“Man that looks fast” is a phrase commonly heard when racing fans walk by a Lamborghini Super Trofeo Evo as it waits to head out on track.
The comically large carbon wing, shark fin aerodynamic stabilizer, and XXL Capristo exhaust tips hint towards the Evo’s ability on the racetrack, but even its Hotwheels looks can’t match up to just how neck-snappingly fast this Lamborghini is.
While Lamborghini likes to present the Super Trofeo Evo as a car for the discerning customer to cut their teeth in big time racing, the 620 horsepower, 2800 pound Evo that literally breathes fire is far from a gentleman driver’s car.
Most people with some high performance driving experience tend to look at any racing car and think “yeah I can drive that thing, easy.” That was exactly my thought before I arrived to the Super Trofeo World Finals in Jerez, Spain. Fresh off a win in the Radical Cup at Laguna Seca, I was ready to show these GT guys what a seasoned prototype racer could do.
My confidence wore down dramatically as the car revved and snapped, sitting on the pneumatic posts that hold the spinning wheels off the ground during warm-up.
I climbed into the low slung cockpit, ducking my head to avoid the heavily raked windshield and listened to the team’s engineer who offered some friendly advice for my first time out in a GT racecar at this historic racetrack. The most important of which, and the one that I should have listened to more carefully, was to keep the bright red traction control selector knob on the steering wheel on at least “Setting 4” until things got up to temperature.
Being the experienced racing driver that I assumed I was, I set the TC knob to “1” and burned rubber leaving the pitbox. The Evo feels like a track weapon even at 60 kph, bouncing off the pitspeed limiter like a JDM car backfiring on its two step launch control.
I click the pitspeed button off, and my helmet smacks against the back of my seat as the rear tires light up in second gear, and then third gear, and halfway through fourth. I have never felt acceleration like that in a purpose-built racecar. After lifting off and taking a breath, I click the TC knob back to “5” and hurtle towards Turn 1 at Jerez at nearly 150 miles per hour. I stomp on the brake pedal as hard as I can, and my radio cord stands straight out past my helmet.
The Evo’s braking and cornering performance are equally as impressive as its acceleration, but it doesn’t come easily.
Video of Patrick Liddy on a flying lap in the Lamborghini Huracan Super Trofeo Evo at World Championships @ Circuito de Jerez in Spain. Hear and feel the purring V10 engine and screeching brakes!
Another video of Patrick Liddy driving the Lamborghini Huracan Super Trofeo Evo in a qualifying lap at Barber Motorsports Park. They placed 2nd overall in the first race of the season in April 2019.
The Super Trofeo Evo has surprisingly little in common with the Huracan Evo, the road going car on which it’s based.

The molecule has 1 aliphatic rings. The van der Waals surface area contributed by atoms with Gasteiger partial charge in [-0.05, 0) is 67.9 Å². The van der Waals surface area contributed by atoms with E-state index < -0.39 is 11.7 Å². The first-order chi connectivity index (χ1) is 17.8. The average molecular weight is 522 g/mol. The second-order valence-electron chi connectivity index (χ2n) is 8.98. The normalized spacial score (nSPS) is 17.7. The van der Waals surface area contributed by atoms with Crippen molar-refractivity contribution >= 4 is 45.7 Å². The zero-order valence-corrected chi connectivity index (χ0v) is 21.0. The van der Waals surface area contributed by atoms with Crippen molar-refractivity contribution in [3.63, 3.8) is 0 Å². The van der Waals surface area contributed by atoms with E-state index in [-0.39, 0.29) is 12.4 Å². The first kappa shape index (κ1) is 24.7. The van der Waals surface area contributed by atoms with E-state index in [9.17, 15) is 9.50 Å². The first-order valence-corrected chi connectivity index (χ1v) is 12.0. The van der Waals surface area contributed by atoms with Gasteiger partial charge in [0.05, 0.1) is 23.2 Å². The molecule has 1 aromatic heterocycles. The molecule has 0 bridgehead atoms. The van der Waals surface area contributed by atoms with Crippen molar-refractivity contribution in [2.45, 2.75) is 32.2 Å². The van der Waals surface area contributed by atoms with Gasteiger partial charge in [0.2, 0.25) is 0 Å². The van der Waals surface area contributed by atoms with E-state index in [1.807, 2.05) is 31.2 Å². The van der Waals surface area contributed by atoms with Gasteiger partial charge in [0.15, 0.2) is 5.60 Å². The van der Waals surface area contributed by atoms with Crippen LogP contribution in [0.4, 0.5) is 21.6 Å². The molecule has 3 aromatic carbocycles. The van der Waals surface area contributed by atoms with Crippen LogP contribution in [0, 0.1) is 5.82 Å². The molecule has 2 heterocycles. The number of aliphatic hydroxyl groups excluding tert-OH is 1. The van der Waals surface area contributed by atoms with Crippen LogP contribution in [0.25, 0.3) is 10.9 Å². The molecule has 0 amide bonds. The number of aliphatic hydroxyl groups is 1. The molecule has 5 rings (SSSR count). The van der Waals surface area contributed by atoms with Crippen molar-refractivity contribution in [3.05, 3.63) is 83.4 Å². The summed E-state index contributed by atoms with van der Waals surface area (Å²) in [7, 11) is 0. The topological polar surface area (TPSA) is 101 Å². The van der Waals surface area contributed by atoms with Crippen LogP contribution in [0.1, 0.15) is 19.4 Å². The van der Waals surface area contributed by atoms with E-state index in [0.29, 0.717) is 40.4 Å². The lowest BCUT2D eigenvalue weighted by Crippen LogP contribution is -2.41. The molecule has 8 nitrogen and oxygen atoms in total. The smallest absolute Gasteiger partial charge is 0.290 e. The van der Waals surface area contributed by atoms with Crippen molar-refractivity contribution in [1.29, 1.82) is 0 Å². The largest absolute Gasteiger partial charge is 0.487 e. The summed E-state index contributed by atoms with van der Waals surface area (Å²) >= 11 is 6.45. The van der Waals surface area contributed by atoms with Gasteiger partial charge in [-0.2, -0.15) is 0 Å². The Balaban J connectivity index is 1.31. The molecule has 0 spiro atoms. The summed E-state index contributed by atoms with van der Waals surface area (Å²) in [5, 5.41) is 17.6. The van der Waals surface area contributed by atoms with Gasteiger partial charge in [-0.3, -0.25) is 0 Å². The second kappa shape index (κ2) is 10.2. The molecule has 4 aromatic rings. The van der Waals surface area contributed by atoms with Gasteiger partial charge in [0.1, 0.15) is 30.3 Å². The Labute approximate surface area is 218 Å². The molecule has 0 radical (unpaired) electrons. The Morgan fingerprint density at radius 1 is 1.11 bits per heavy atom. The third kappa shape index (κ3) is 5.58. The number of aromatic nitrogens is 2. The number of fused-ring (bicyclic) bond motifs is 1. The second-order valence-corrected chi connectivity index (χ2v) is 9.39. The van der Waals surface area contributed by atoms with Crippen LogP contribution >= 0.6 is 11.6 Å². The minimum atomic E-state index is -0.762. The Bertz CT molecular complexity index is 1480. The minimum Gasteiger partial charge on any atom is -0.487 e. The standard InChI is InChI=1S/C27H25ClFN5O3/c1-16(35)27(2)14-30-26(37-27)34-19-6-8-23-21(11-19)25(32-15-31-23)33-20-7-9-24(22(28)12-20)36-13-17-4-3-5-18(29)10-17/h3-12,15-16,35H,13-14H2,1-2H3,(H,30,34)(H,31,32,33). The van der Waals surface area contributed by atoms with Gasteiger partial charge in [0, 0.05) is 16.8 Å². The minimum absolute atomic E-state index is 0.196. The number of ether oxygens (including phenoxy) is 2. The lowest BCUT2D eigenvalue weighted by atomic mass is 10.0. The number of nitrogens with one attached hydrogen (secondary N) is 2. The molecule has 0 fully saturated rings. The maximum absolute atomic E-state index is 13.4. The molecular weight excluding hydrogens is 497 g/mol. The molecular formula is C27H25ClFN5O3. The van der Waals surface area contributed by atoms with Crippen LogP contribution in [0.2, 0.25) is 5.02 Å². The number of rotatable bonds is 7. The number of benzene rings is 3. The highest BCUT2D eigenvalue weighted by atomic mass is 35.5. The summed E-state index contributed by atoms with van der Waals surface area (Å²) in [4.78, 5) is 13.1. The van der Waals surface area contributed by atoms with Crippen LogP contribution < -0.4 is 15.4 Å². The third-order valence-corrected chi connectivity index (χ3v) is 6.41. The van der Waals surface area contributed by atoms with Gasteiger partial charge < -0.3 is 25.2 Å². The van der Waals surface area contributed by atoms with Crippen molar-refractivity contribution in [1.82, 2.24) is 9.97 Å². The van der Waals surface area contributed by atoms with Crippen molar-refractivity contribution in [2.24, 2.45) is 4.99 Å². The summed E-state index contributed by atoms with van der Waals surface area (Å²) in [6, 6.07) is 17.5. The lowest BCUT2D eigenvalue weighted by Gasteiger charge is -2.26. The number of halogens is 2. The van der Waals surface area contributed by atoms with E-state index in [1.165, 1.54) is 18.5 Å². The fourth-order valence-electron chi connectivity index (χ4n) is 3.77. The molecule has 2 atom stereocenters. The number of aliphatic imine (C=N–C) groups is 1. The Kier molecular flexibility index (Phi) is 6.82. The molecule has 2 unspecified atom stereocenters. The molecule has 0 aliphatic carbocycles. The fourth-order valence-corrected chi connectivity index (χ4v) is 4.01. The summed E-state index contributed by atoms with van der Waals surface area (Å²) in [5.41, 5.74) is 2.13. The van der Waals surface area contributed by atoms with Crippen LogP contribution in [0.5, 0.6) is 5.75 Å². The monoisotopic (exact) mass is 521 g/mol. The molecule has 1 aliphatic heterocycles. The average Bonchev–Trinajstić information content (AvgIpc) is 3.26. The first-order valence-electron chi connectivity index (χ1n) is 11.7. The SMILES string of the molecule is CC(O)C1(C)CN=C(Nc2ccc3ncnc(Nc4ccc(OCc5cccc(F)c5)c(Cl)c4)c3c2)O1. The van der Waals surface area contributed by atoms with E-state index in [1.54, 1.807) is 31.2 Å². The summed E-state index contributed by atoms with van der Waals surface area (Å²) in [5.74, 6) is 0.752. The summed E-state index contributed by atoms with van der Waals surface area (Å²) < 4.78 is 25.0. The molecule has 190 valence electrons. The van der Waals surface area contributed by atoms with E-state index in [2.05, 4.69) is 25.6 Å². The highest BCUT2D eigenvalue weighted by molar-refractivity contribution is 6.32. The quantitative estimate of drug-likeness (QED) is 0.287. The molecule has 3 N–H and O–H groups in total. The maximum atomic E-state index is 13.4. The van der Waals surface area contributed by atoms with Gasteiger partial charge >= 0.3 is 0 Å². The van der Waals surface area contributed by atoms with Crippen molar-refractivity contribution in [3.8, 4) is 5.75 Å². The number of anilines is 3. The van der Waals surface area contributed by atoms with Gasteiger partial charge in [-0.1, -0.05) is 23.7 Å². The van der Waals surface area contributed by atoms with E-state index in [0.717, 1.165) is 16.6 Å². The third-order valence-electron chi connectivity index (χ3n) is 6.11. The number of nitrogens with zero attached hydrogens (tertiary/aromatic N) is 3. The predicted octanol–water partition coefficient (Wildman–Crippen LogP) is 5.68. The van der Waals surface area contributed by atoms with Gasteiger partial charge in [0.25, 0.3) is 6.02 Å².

Lamborghini starts with the production V10 engine and adds a Capristo racing exhaust and beautifully sculpted carbon fiber roof snorkel for good measure. Öhlins racing shocks dampen all four corners, and the factory built racecar is buttoned up with full carbon body panels designed to increase downforce and cooling. The brains of the Huracan are then replaced by racing ABS and TC control systems and a very trick carbon fiber steering wheel. The finished product is nearly 500 pounds lighter than the road car with exponentially more downforce and ludicrous levels of lateral grip. These characteristics make the Evo an extremely demanding car to drive at the limit.
It is hyper sensitive to braking on corner entry: too early and the nose pops up before the apex, causing you to lose front grip from the weight transfer and push wide, too late means you’re standing on the ABS halfway through the corner with no chance of modulating your entry. The combination of big horsepower and low downforce means every high speed corner takes commitment, bravery, and at least one eye closed.
This thing is no joke to drive. In fact, most pro drivers I talk to argue that other racecars feel pedestrian after hanging on for dear life in the Super Trofeo Evo.
Once you get some seat time and understand how to deal with the few idiosyncrasies that this car has, it is an extremely rewarding driving experience. The head banging acceleration from the uncorked V10, nausea inducing lateral cornering forces, and spaceship-esque looks never get old.
The Super Trofeo Evo certainly lives up to its name of “The fastest one make series on earth”, and is most decidedly Lamborghini.
Patrick Liddy, a Pasadena native, began racing at a young age. Having always had an enormous passion for anything with an engine, Liddy began training in karts and was able to move from there into club racing with Spec Miatas and Lotus Cup cars. In no time, he graduated to racing lightweight prototypes with the top US club racers.
2018 was a breakout year for Liddy with his debut in Lamborghini Super Trofeo. Kicking off the season with a win at Mid Ohio and Road America, Liddy scored podium finishes in every race he competed in. He now represents Lamborghini in their prestigious Young Drivers Program racing in the Pro division of IMSA’s Super Trofeo Series.